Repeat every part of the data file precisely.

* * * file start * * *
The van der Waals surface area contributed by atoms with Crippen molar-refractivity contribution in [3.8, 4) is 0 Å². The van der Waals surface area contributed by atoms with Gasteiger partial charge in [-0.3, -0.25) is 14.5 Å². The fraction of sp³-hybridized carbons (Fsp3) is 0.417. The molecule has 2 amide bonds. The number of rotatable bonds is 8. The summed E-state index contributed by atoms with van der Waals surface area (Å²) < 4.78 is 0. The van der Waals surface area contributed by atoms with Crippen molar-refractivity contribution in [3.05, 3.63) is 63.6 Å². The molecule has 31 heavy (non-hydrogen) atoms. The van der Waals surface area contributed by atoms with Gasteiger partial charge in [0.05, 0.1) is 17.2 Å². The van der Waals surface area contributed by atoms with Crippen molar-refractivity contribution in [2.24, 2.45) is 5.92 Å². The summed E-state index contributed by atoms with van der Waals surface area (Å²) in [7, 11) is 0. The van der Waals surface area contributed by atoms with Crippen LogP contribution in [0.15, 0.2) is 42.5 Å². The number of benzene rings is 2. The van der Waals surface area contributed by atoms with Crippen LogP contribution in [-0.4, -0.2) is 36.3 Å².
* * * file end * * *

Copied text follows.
The van der Waals surface area contributed by atoms with Crippen molar-refractivity contribution in [3.8, 4) is 0 Å². The van der Waals surface area contributed by atoms with Gasteiger partial charge in [-0.3, -0.25) is 14.5 Å². The fraction of sp³-hybridized carbons (Fsp3) is 0.417. The molecule has 2 amide bonds. The number of rotatable bonds is 8. The summed E-state index contributed by atoms with van der Waals surface area (Å²) < 4.78 is 0. The van der Waals surface area contributed by atoms with Crippen molar-refractivity contribution in [3.05, 3.63) is 63.6 Å². The molecule has 31 heavy (non-hydrogen) atoms. The van der Waals surface area contributed by atoms with Gasteiger partial charge in [0.05, 0.1) is 17.2 Å². The van der Waals surface area contributed by atoms with Crippen molar-refractivity contribution in [2.24, 2.45) is 5.92 Å². The summed E-state index contributed by atoms with van der Waals surface area (Å²) in [7, 11) is 0. The van der Waals surface area contributed by atoms with Crippen LogP contribution in [0.15, 0.2) is 42.5 Å². The number of benzene rings is 2. The van der Waals surface area contributed by atoms with Crippen LogP contribution in [-0.4, -0.2) is 36.3 Å².